To evaluate the accuracy of the five estimators over as many different data situations as possible, we use four data sources that together comprise 2,403 fertility schedules.
Human Fertility Database/Human Mortality Database
We first benchmark the estimators against the HFD (n.d.), the most complete and accurate data set available on current and historical patterns of human fertility. The HFD covers fertility schedules for 31 countries between 1891 and 2015, containing 1,958 country-years of age-specific and total fertility rates. These are listed in Table A1 in the online appendix.
For each country-year in the HFD, we link the corresponding population data (i.e., the age pyramid) and the q5 value from the HMD (n.d.). When joined, the HFD/HMD data include true target values for TFR and input data (C, W15, ..., W45, q5) for the five estimators.
Demographic and Health Surveys
HFD/HMD data are highly accurate but cover a fairly narrow range of demographic conditions. HFD populations are mainly in contemporary developed countries with relatively low fertility and mortality rates.
To evaluate the estimators under a broader set of conditions, we also test against Demographic and Health Survey (DHS) data. DHS data include nationally representative household surveys for monitoring population health in 47 countries all with sample TFR estimates. For 118 country-periods, we use the DHS API (Demographic and Health Surveys (DHS) Program 2019) to download estimated TFR, number of women aged 15–49, number of children under age 5, and q5. We use IPUMS-DHS (Boyle et al. 2017) to download the corresponding numbers of women by five-year age group. The combined DHS data include a (noisy but unbiased) estimate of the target value for TFR, and the input data (C, W15, ..., W45, q5) for the five estimators.
U.S. County Fertility
Combining HFD/HMD and DHS data allows us to evaluate our methods at the national level. To evaluate the estimators at subnational geographies, we use age-sex distributions from the 2010 decennial census to produce xTFR and iTFR estimates for every county in the United States. We evaluate the accuracy of these estimates by comparing to published county-level TFR values from the National Center for Health Statistics (NCHS), obtained via the Centers for Disease Control (CDC) Wide Ranging Online Data for Epidemiological Research (WONDER) tool.
The NCHS publishes highly accurate subnational fertility information in the United States. However, for privacy reasons, the NCHS does not publish fertility information for U.S. counties with populations less than 100,000. As a result, we can compare estimates to true county-level TFR values for only 524 of the approximately 3,000 U.S. counties.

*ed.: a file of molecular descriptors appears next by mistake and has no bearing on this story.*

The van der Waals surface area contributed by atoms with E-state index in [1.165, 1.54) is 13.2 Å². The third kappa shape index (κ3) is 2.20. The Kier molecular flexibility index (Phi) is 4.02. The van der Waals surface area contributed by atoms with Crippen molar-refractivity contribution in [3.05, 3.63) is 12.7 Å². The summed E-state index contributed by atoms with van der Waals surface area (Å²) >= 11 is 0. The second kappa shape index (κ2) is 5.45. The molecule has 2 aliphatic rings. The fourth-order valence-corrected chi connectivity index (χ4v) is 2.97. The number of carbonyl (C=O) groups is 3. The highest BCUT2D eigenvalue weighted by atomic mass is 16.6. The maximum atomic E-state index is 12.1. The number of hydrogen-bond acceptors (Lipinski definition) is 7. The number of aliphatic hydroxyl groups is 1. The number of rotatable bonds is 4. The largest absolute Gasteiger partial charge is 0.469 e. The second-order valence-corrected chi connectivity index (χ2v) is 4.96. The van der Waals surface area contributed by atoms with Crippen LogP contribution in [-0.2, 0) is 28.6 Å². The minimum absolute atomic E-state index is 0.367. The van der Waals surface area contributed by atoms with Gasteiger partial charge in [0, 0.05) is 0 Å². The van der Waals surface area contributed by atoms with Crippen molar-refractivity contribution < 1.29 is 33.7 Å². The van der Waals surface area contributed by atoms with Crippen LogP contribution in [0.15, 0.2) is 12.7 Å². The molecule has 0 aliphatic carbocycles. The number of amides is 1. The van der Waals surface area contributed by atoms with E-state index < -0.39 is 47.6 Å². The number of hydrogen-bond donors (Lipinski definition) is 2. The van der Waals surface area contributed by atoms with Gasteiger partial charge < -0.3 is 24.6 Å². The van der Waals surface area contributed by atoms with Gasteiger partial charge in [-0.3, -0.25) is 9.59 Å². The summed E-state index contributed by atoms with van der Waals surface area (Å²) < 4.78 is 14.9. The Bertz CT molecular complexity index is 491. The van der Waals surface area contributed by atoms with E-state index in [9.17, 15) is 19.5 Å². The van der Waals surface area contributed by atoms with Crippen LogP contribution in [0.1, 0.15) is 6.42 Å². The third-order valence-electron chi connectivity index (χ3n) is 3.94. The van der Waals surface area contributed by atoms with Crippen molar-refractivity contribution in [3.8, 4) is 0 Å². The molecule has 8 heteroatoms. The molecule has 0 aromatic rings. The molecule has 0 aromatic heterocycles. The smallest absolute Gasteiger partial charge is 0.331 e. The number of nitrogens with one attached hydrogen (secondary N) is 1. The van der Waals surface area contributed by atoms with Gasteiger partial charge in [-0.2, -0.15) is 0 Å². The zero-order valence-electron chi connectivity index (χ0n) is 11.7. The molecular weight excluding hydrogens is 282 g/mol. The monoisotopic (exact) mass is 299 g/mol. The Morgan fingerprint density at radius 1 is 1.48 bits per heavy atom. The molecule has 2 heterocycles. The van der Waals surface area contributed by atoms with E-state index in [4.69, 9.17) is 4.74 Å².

The basic iTFR variant requires information only on a population’s age-sex structure. Population pyramids are not limited to humans, so iTFR could in principle be used to estimate total fertility in nonhuman populations if age-sex distributions were accurate. To test this proposition, we assemble age-specific fertility and population data for 11 nonhuman species (eight wild and one captive primate species, one wild lion species, and one wild seal species), reported in Table 2.
These populations vary substantially, allowing us to assess whether the method works across species with very different levels and age patterns of fertility. In contrast to humans, for whom scientists typically demarcate menarche and menopause at ages 15 and 50 years, respectively, menarche among the 11 species ranges from a low of age 2 for sifakas (P. verreauxi) and African lions (P. leo) to a high of 11 years for chimpanzees (P. troglodytes). Reproductive age spans range from a low of 7 years for Thomas’s langurs (P. thomasi) to a high of 38 years for chimpanzees. These species display reproductive age spans, fertility schedules, and TFRs that differ greatly from those of humans.
Demographic data for nonhuman populations are collected very differently from human data. Living individuals must be directly observed, their ages must be estimated, and their sex may or may not be known. Despite these differences, it is interesting to evaluate the effectiveness of estimating lifetime fertility from age structure for other species.
We begin by investigating TFR estimation errors over all available test cases for human data. Figure 1 reports the 10th, 50th, and 90th percentiles of the absolute error (|est − obs|) for all methods in the HMD/HFD, DHS, and U.S. county data sets.